How Does Bank of Chongqing Co., Ltd. (HKG:1963) Fare As A Dividend Stock?

By
Simply Wall St
Published
November 28, 2020

Is Bank of Chongqing Co., Ltd. (HKG:1963) a good dividend stock? How can we tell? Dividend paying companies with growing earnings can be highly rewarding in the long term. On the other hand, investors have been known to buy a stock because of its yield, and then lose money if the company's dividend doesn't live up to expectations.

With a goodly-sized dividend yield despite a relatively short payment history, investors might be wondering if Bank of Chongqing is a new dividend aristocrat in the making. We'd agree the yield does look enticing. Some simple analysis can offer a lot of insights when buying a company for its dividend, and we'll go through this below.

Explore this interactive chart for our latest analysis on Bank of Chongqing!

SEHK:1963 Historic Dividend November 29th 2020

Payout ratios

Dividends are typically paid from company earnings. If a company pays more in dividends than it earned, then the dividend might become unsustainable - hardly an ideal situation. Comparing dividend payments to a company's net profit after tax is a simple way of reality-checking whether a dividend is sustainable. Bank of Chongqing paid out 18% of its profit as dividends, over the trailing twelve month period. We'd say its dividends are thoroughly covered by earnings.

Remember, you can always get a snapshot of Bank of Chongqing's latest financial position, by checking our visualisation of its financial health.

Dividend Volatility

One of the major risks of relying on dividend income, is the potential for a company to struggle financially and cut its dividend. Not only is your income cut, but the value of your investment declines as well - nasty. Looking at the data, we can see that Bank of Chongqing has been paying a dividend for the past six years. Although it has been paying a dividend for several years now, the dividend has been cut at least once, and we're cautious about the consistency of its dividend across a full economic cycle. During the past six-year period, the first annual payment was CN¥0.2 in 2014, compared to CN¥0.2 last year. Dividend payments have grown at less than 1% a year over this period.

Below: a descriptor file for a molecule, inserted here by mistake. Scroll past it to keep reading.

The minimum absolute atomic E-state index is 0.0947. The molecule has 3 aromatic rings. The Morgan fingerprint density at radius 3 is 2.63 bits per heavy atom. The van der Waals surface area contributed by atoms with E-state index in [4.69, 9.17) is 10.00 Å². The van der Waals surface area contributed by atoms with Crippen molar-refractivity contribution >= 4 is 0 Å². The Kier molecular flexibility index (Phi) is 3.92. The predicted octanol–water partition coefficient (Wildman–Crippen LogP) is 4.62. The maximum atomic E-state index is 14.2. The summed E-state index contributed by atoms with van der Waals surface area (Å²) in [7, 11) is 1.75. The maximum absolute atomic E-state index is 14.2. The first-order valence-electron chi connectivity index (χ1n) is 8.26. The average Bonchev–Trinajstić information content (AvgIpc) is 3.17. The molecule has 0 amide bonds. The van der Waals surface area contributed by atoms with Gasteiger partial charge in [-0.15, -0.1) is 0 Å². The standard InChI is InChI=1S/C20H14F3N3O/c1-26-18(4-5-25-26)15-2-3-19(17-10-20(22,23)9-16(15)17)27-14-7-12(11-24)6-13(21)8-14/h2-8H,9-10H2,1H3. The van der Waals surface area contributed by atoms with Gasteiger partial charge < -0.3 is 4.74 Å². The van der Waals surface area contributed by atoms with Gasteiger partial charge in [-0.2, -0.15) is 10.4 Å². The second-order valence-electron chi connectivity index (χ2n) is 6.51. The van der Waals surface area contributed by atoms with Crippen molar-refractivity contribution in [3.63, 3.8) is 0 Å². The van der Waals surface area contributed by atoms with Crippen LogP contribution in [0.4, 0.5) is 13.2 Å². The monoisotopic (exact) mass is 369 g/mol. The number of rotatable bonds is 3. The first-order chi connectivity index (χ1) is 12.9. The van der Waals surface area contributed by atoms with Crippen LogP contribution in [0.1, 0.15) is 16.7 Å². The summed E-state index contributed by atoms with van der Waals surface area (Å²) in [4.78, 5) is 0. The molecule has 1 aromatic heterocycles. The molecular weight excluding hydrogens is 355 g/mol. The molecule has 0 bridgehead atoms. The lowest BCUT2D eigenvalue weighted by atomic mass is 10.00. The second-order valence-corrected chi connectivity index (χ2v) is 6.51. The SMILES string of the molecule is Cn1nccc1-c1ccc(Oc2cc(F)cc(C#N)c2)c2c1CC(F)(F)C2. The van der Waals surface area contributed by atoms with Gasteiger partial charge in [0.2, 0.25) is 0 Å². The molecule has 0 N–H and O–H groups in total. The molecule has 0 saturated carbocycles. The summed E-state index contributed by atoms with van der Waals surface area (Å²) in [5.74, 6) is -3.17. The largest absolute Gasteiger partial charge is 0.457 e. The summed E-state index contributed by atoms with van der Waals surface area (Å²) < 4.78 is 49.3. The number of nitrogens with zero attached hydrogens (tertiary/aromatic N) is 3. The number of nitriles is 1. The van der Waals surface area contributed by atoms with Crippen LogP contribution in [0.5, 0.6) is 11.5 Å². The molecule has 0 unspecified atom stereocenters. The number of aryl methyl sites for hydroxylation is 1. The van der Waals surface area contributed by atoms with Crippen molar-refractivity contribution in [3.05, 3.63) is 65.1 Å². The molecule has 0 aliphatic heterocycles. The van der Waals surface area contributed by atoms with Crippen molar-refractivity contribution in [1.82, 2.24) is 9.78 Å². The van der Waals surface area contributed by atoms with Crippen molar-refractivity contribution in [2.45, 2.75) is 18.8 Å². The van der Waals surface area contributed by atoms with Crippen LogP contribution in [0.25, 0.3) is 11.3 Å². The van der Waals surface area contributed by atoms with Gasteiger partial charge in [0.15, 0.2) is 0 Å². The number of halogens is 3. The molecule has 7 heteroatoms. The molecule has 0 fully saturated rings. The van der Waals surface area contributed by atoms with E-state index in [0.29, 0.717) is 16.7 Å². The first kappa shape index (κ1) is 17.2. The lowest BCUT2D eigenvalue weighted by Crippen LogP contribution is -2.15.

We're glad to see the dividend has risen, but with a limited rate of growth and fluctuations in the payments, we don't think this is an attractive combination.

Dividend Growth Potential

With a relatively unstable dividend, it's even more important to evaluate if earnings per share (EPS) are growing - it's not worth taking the risk on a dividend getting cut, unless you might be rewarded with larger dividends in future. Earnings have grown at around 4.4% a year for the past five years, which is better than seeing them shrink! As we saw above, earnings per share growth has not been strong. However, the payout ratio is low, and some companies can deliver adequate dividend performance simply by increasing the payout ratio.

Conclusion

To summarise, shareholders should always check that Bank of Chongqing's dividends are affordable, that its dividend payments are relatively stable, and that it has decent prospects for growing its earnings and dividend. Firstly, we like that Bank of Chongqing has a low and conservative payout ratio. Unfortunately, earnings growth has also been mediocre, and the company has cut its dividend at least once in the past. In summary, we're unenthused by Bank of Chongqing as a dividend stock. It's not that we think it is a bad company; it simply falls short of our criteria in some key areas.

It's important to note that companies having a consistent dividend policy will generate greater investor confidence than those having an erratic one. Still, investors need to consider a host of other factors, apart from dividend payments, when analysing a company. Taking the debate a bit further, we've identified 1 warning sign for Bank of Chongqing that investors need to be conscious of moving forward.

If you are a dividend investor, you might also want to look at our curated list of dividend stocks yielding above 3%.

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This article by Simply Wall St is general in nature. It does not constitute a recommendation to buy or sell any stock, and does not take account of your objectives, or your financial situation. We aim to bring you long-term focused analysis driven by fundamental data. Note that our analysis may not factor in the latest price-sensitive company announcements or qualitative material. Simply Wall St has no position in any stocks mentioned.
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